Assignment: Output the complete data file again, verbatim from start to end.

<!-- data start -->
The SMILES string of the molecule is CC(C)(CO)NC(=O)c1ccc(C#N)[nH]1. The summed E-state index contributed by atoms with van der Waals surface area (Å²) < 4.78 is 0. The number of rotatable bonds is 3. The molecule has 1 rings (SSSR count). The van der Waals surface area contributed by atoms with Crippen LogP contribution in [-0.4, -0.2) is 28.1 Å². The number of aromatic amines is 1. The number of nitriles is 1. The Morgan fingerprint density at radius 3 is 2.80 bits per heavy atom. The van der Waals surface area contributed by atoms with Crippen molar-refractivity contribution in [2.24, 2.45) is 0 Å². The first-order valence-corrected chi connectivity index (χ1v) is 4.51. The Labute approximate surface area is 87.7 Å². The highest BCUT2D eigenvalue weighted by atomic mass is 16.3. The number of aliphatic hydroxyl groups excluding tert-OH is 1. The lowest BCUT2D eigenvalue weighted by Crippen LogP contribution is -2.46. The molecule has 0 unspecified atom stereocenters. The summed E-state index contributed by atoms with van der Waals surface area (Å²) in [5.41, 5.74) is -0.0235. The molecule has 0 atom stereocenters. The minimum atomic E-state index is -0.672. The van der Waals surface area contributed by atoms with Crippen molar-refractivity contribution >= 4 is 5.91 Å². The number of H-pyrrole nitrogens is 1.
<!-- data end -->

The SMILES string of the molecule is CC(C)(CO)NC(=O)c1ccc(C#N)[nH]1. The summed E-state index contributed by atoms with van der Waals surface area (Å²) < 4.78 is 0. The number of rotatable bonds is 3. The molecule has 1 rings (SSSR count). The van der Waals surface area contributed by atoms with Crippen LogP contribution in [-0.4, -0.2) is 28.1 Å². The number of aromatic amines is 1. The number of nitriles is 1. The Morgan fingerprint density at radius 3 is 2.80 bits per heavy atom. The van der Waals surface area contributed by atoms with Crippen molar-refractivity contribution in [2.24, 2.45) is 0 Å². The first-order valence-corrected chi connectivity index (χ1v) is 4.51. The Labute approximate surface area is 87.7 Å². The highest BCUT2D eigenvalue weighted by atomic mass is 16.3. The number of aliphatic hydroxyl groups excluding tert-OH is 1. The lowest BCUT2D eigenvalue weighted by Crippen LogP contribution is -2.46. The molecule has 0 unspecified atom stereocenters. The summed E-state index contributed by atoms with van der Waals surface area (Å²) in [5.41, 5.74) is -0.0235. The molecule has 0 atom stereocenters. The minimum atomic E-state index is -0.672. The van der Waals surface area contributed by atoms with Crippen molar-refractivity contribution >= 4 is 5.91 Å². The number of H-pyrrole nitrogens is 1.